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FLiRT – New Covid Variant, COVID-19 Status in India

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Context: New COVID-19 strains KP.2 and KP1.1, referred to as FLiRT variants, are leading to an increase in cases in the U.S., U.K., South Korea, and New Zealand. FLiRT, is causing a rise in cases globally and has reached India with 250 reported cases.

About FLiRT

  • FLiRT is a sub-variant of the Omicron lineage with new mutations.
  • Variant: The FLiRT group of variants, specifically KP.2 and KP1.1, are recent descendants of the JN.1 variant of the SARS-CoV-2 virus.
  • Origin and Lineage:
    • JN.1: A descendant of the Pirola variant (BA.2.86), which is a sub-variant of Omicron, and was previously classified as a Variant of Interest.
    • KP.2: Known as the ‘great-grandson’ of JN.1, it is more prevalent in several countries and currently accounts for about 25% of new cases in both the U.S. and the U.K.
  • Symptoms: Symptoms of the FLiRT variants are similar to those of other Omicron sub variants and include sore throat, cough, nausea, congestion, fatigue, headache, muscle or body ache, and loss of taste or smell.
  • Immunity Evasion: Research has shown that the FLiRT variants, particularly KP.2, are capable of evading immunity provided by vaccines and previous infections, which presents additional challenges in managing COVID-19.
  • Prevalence and Spread: The variants are causing a surge in COVID-19 cases in countries such as the U.S., U.K., South Korea, and New Zealand.

COVID-19 Status in India

  • Detection: The Indian SARS-CoV-2 Genomics Consortium (INSACOG), a network of genomic laboratories, has detected cases of FLiRT variants in India.
  • Response: There is an observed increase in COVID-19 cases in India, highlighting the need for updated vaccinations and continued precautionary measures.

Preventive Measures

  • Stay updated with Covid-19 vaccines, including boosters.
  • Use well-fitting respirators like N95s or KN95s in indoor public settings, particularly in high transmission areas.
  • Increase airflow and filtration in indoor spaces.
  • Use rapid antigen tests if exposed to gatherings or individuals with Covid-19.
  • Isolate if tested positive and stay home to prevent spread.
  • Follow hand hygiene and social distancing guidelines.
  • Stay informed about local transmission levels and adhere to public health guidance.

Vulnerability of the Elderly

  • Senior citizens are more prone to severe illness due to age-related changes, decreased immune function, and comorbidities.
  • Adults aged 60 and older, particularly those with pre-existing conditions like heart disease, lung disease, diabetes, or cancer, face higher risks of severe and potentially fatal Covid-19 infections.
  • The most vulnerable groups include those 65 and older, pregnant women, and the immunocompromised.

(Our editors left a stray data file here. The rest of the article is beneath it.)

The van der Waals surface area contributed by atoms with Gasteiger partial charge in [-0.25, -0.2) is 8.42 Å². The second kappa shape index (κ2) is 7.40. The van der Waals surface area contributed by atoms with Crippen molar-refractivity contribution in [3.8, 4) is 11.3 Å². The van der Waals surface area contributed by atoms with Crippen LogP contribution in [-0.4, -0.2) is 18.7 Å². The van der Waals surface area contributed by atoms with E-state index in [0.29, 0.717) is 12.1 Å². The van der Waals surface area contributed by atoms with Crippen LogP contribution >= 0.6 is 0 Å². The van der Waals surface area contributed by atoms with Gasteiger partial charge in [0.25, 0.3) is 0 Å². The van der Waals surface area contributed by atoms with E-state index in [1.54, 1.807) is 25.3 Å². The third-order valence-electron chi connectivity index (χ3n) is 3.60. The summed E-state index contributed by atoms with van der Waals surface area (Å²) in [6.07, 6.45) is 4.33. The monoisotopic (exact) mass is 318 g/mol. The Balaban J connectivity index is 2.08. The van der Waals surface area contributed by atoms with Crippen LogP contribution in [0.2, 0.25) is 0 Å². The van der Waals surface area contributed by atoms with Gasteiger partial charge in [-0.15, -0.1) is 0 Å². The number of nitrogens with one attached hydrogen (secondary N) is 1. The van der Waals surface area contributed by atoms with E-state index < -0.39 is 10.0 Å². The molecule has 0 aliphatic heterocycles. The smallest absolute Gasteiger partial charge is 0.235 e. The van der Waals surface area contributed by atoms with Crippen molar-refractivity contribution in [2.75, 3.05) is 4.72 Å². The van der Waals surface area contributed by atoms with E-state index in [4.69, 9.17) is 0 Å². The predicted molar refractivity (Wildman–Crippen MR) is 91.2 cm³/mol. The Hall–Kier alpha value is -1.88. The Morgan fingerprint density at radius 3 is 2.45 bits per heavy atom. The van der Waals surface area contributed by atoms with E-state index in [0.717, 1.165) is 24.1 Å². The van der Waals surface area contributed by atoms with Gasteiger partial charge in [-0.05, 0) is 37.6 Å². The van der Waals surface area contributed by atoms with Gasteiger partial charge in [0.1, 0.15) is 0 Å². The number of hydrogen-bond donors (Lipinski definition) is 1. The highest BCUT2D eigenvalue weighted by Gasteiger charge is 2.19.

Effectiveness of Earlier Vaccines

  • FLiRT may cause breakthrough infections and partial immune evasion.
  • Older vaccines still provide significant protection against severe illness, hospitalisation, and death.
  • Vaccines may not fully prevent infection but reduce viral loads, leading to milder symptoms and lower transmission rates.
Indian SARS-CoV-2 Genomics Consortium (INSACOG)
Establishment

  • INSACOG was initiated jointly by the Union Ministry of Health, the Department of Biotechnology (DBT), the Council for Scientific and Industrial Research (CSIR), and the Indian Council of Medical Research (ICMR).

Consortium Structure

  • It comprises 54 laboratories aimed at monitoring genomic variations of the SARS-CoV-2 virus.
  • The effort is coordinated by the National Centre for Disease Control (NCDC) in Delhi, involving the Central Surveillance Unit (CSU) under the Integrated Disease Surveillance Programme (IDSP).

Purpose of Establishment

  • INSACOG was created to enhance the whole genome sequencing capabilities of SARS-CoV-2 in India.
  • This initiative helps in understanding the virus’s transmission and evolution, thereby improving the public health response to the pandemic.
  • It enables the detection of any genetic changes or mutations in the virus through the analysis and sequencing of samples in the participating laboratories.

Specific Objectives

  • To determine the status of Variants of Interest (VoI) and Variants of Concern (VoC) within India.
  • To establish sentinel surveillance and surge surveillance mechanisms for the early detection of genomic variants.
  • To aid in the development of effective public health strategies and responses based on these findings.
  • To analyse genomic variants from samples collected during super-spreader events and from regions reporting rising trends in cases or deaths.

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